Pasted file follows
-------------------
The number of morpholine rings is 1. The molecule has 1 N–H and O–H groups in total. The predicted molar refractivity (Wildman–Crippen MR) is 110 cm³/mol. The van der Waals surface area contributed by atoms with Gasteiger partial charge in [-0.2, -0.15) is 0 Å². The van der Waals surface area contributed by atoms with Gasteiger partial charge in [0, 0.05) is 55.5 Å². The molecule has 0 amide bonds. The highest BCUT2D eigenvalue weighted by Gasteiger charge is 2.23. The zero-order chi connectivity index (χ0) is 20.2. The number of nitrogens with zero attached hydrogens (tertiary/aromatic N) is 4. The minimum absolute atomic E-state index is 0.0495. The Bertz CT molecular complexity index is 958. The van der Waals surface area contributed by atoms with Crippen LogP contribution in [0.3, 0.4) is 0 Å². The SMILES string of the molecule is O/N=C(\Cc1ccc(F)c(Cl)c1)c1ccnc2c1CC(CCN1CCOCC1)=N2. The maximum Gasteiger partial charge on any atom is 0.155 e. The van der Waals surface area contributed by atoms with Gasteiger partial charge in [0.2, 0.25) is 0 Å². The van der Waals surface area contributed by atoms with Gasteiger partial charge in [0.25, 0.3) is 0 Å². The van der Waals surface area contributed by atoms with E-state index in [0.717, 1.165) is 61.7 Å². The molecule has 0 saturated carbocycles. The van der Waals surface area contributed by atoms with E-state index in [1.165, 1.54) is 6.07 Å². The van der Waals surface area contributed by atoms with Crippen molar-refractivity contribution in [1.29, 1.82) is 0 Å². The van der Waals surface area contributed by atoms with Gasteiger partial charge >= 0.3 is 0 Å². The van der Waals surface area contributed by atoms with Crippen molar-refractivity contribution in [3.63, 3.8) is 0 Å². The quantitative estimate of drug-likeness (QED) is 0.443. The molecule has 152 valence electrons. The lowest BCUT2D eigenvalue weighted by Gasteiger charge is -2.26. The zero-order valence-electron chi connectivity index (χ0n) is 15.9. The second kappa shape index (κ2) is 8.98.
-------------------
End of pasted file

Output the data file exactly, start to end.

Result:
The number of morpholine rings is 1. The molecule has 1 N–H and O–H groups in total. The predicted molar refractivity (Wildman–Crippen MR) is 110 cm³/mol. The van der Waals surface area contributed by atoms with Gasteiger partial charge in [-0.2, -0.15) is 0 Å². The van der Waals surface area contributed by atoms with Gasteiger partial charge in [0, 0.05) is 55.5 Å². The molecule has 0 amide bonds. The highest BCUT2D eigenvalue weighted by Gasteiger charge is 2.23. The zero-order chi connectivity index (χ0) is 20.2. The number of nitrogens with zero attached hydrogens (tertiary/aromatic N) is 4. The minimum absolute atomic E-state index is 0.0495. The Bertz CT molecular complexity index is 958. The van der Waals surface area contributed by atoms with Crippen LogP contribution in [0.3, 0.4) is 0 Å². The SMILES string of the molecule is O/N=C(\Cc1ccc(F)c(Cl)c1)c1ccnc2c1CC(CCN1CCOCC1)=N2. The maximum Gasteiger partial charge on any atom is 0.155 e. The van der Waals surface area contributed by atoms with Gasteiger partial charge in [0.2, 0.25) is 0 Å². The van der Waals surface area contributed by atoms with Gasteiger partial charge in [0.25, 0.3) is 0 Å². The van der Waals surface area contributed by atoms with E-state index in [0.717, 1.165) is 61.7 Å². The molecule has 0 saturated carbocycles. The van der Waals surface area contributed by atoms with E-state index in [1.165, 1.54) is 6.07 Å². The van der Waals surface area contributed by atoms with Crippen molar-refractivity contribution in [1.29, 1.82) is 0 Å². The van der Waals surface area contributed by atoms with Gasteiger partial charge >= 0.3 is 0 Å². The van der Waals surface area contributed by atoms with Crippen molar-refractivity contribution in [3.63, 3.8) is 0 Å². The quantitative estimate of drug-likeness (QED) is 0.443. The molecule has 152 valence electrons. The lowest BCUT2D eigenvalue weighted by Gasteiger charge is -2.26. The zero-order valence-electron chi connectivity index (χ0n) is 15.9. The second kappa shape index (κ2) is 8.98.